On Tuesday, Trump will head to Arizona to tour a section of his border wall that was so fundamental to his appeal to conservative base supporters in his first presidential election campaign.
While the President is out of town, two of his top public health officials, Centers for Disease Control and Prevention Director Dr. Robert Redfield and the government’s top infectious disease expert Dr. Anthony Fauci, will testify before a House committee on the increasingly grave situation in many states.
Trump will attempt to put the embarrassing scenes of Saturday night behind him when he addresses a “Students for Trump” event in Arizona.
Attendees have been told to bring face masks to the event but will not be forced to wear them.
Democrats are already seeking to exploit Trump’s remark about slowing testing in Oklahoma, portraying it as emblematic of a mismanaged effort to tackle a virus that caused a shutdown of the economy.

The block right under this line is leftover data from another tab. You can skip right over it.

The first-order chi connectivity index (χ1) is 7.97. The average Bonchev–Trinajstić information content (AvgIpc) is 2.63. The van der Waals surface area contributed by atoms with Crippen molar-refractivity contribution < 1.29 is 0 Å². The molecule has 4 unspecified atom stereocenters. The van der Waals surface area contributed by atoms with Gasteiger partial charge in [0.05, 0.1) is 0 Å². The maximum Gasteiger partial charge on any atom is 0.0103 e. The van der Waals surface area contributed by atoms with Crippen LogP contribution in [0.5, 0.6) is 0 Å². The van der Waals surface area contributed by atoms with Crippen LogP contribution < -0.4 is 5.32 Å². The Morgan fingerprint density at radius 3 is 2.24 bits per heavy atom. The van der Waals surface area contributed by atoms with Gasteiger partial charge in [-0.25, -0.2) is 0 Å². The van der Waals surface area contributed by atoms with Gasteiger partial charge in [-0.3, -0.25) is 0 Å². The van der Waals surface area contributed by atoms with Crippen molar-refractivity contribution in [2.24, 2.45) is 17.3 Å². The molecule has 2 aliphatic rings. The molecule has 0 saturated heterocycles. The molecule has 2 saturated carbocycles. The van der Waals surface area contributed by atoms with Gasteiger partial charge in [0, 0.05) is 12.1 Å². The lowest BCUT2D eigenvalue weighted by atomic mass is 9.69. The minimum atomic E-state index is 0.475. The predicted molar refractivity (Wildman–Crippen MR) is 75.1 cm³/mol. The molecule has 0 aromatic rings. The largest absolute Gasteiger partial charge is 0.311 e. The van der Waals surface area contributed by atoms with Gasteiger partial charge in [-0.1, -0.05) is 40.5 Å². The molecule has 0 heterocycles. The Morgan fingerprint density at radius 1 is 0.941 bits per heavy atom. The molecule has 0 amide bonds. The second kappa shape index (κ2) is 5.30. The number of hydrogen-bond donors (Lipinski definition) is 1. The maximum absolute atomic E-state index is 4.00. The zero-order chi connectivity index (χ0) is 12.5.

“Two nights ago in his diatribe, he told them to stop testing because the numbers were going up … I mean, my God,” Biden told a fundraising event, according to a pool report on Monday.
CNN’s Kevin Liptak and Kaitlan Collins contributed to this report.
Bolton also says that it’s hard for him to think of a single decision Trump made during his stint at the White House “that wasn’t driven by reelection calculations.”
Trump had no problem with China’s concentration camps